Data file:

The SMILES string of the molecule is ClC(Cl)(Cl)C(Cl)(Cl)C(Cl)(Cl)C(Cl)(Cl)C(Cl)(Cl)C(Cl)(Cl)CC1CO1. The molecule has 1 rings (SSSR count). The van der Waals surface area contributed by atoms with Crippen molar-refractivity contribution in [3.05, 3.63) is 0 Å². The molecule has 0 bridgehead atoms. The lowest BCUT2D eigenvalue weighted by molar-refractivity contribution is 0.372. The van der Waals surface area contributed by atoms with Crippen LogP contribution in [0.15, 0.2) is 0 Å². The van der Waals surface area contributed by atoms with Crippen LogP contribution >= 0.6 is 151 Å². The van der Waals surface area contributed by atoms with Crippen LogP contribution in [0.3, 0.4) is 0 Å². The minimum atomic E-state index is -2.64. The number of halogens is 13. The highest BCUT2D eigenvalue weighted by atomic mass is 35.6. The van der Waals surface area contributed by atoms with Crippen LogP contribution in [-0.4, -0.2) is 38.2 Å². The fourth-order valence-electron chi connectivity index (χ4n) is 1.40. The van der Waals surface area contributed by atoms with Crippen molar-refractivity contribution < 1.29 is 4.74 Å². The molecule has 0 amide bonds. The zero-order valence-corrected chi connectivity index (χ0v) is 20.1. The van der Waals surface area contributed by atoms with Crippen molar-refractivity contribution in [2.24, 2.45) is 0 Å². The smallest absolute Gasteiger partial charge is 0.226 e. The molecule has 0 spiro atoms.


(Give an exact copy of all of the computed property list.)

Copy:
The SMILES string of the molecule is ClC(Cl)(Cl)C(Cl)(Cl)C(Cl)(Cl)C(Cl)(Cl)C(Cl)(Cl)C(Cl)(Cl)CC1CO1. The molecule has 1 rings (SSSR count). The van der Waals surface area contributed by atoms with Crippen molar-refractivity contribution in [3.05, 3.63) is 0 Å². The molecule has 0 bridgehead atoms. The lowest BCUT2D eigenvalue weighted by molar-refractivity contribution is 0.372. The van der Waals surface area contributed by atoms with Crippen LogP contribution in [0.15, 0.2) is 0 Å². The van der Waals surface area contributed by atoms with Crippen LogP contribution >= 0.6 is 151 Å². The van der Waals surface area contributed by atoms with Crippen LogP contribution in [0.3, 0.4) is 0 Å². The minimum atomic E-state index is -2.64. The number of halogens is 13. The highest BCUT2D eigenvalue weighted by atomic mass is 35.6. The van der Waals surface area contributed by atoms with Crippen LogP contribution in [-0.4, -0.2) is 38.2 Å². The fourth-order valence-electron chi connectivity index (χ4n) is 1.40. The van der Waals surface area contributed by atoms with Crippen molar-refractivity contribution < 1.29 is 4.74 Å². The molecule has 0 amide bonds. The zero-order valence-corrected chi connectivity index (χ0v) is 20.1. The van der Waals surface area contributed by atoms with Crippen molar-refractivity contribution in [2.24, 2.45) is 0 Å². The smallest absolute Gasteiger partial charge is 0.226 e. The molecule has 0 spiro atoms.